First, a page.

The Insider: Daily Terrorism Report

A senior U.S. official said last week that the 9/11 Commission has uncovered evidence suggesting that between eight and ten of the 14 hijackers passed through Iran in the period from October 2000 to February 2001. Sources also told Time magazine that Commission investigators found that Iran had a history of allowing al Qaeda members to enter and exit Iran across the Afghan border.

Additionally, the commission investigating the Sept. 11 terrorist attacks is to recommend in its final report the appointment of a top government official to oversee the nation's intelligence agencies, the New York Times reported Saturday. Acting CIA Director John McLaughlin says the agency has made changes since the 9/11 terrorist attacks and he sees no need for a new national intelligence chief.

And a group led by suspected al Qaeda ally Abu Musab al Zarqawi offered a $282,000 reward on Sunday for the killing of Iraqi Prime Minister Iyad Allawi, according to a statement posted on an Islamist Web site, news wires report. The authenticity of the message by the Khalid bin al-Walid Brigade could not be verified and it was unclear why the offer was made in Jordanian currency. The brigade, which said it was part of Zarqawi's Tawhid and Jihad Group, blasted Allawi as an "American agent." Several earlier purported Zarqawi messages have threatened Allawi. The United States has offered a $25 million reward for the capture of Zarqawi, its top militant target in Iraq.

THE WAR ON TERROR

INVESTIGATIONS

9/11 Commission 9/11 Commission Finds Ties Between al Qaeda and Iran Next week's much anticipated final report by a bipartisan commission on the origins of the 9/11 attacks will contain new evidence of contacts between al-Qaeda and Iran-just weeks after the Administration has come under fire for overstating its claims of contacts between al Qaeda and Saddam Hussein's Iraq. (Time)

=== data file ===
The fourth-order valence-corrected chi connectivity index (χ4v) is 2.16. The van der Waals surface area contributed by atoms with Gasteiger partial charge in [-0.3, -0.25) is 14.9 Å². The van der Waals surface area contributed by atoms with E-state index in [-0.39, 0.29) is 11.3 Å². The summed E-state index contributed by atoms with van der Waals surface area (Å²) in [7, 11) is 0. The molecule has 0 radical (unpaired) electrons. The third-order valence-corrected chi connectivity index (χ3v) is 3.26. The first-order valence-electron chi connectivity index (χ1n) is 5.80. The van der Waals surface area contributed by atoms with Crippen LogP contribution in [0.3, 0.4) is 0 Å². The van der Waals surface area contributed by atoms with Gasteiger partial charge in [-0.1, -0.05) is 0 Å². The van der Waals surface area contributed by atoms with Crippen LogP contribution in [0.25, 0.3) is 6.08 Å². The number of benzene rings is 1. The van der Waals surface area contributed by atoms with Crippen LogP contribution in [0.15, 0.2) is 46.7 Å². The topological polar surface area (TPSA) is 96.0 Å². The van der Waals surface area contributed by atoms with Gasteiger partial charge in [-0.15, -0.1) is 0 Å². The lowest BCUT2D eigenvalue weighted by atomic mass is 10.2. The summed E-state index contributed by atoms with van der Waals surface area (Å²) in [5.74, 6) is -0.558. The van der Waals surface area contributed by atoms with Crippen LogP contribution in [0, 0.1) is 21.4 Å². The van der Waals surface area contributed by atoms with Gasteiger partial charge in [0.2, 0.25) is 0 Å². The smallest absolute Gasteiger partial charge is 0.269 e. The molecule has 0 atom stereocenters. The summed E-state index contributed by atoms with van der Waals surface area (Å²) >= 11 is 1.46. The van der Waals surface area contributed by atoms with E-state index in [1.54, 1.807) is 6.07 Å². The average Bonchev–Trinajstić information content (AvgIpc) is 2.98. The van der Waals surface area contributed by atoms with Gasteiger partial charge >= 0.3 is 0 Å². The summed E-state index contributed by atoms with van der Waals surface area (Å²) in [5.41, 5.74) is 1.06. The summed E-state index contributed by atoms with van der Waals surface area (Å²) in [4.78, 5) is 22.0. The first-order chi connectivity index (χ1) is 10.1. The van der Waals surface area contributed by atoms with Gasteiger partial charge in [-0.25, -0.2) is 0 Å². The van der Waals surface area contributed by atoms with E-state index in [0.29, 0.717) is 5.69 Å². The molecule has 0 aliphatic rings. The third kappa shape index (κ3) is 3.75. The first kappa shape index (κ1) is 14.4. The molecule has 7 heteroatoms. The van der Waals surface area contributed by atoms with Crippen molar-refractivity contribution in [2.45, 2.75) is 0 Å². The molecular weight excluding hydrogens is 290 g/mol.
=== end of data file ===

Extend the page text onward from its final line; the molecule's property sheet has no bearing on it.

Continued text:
Panel Said To Call For Intel Czar The commission investigating the Sept. 11 attacks is to recommend in its final report the appointment of a top government official to oversee the nation's intelligence agencies, The New York Times reported Saturday. (New York Times)

CIA Chief Opposes Cabinet Intel Post The bipartisan commission investigating the 2001 hijackings will release its final report this week, and it is expected to recommend the creation of a Cabinet-level position to oversee the nation's 15 intelligence agencies and control their budgets. (AP)

1998 Memo Cited Suspected Hijack Plot by Bin Laden A secret intelligence document prepared for President Bill Clinton in December 1998 reported on a suspected plot by Osama bin Laden to hijack a U.S. airliner in an effort to force the United States to release imprisoned conspirators in the 1993 World Trade Center attacks. (Washington Post)

United States C.I.A. Sends Terror Experts to Tell Small Towns of Risk The Central Intelligence Agency has begun a series of terrorism briefings for state and local law enforcement personnel, for the first time dispatching counterterrorism experts to cities and small towns to warn of the possibility of an attack by Al Qaeda this year, government officials said this week. (New York Times)

Al Qaeda Recruiting Non-Arabs, FBI Says Al Qaeda may be recruiting non-Arabs less likely to attract the notice of security personnel to carry out attacks inside the United States, the FBI warned yesterday. (Washington Post)

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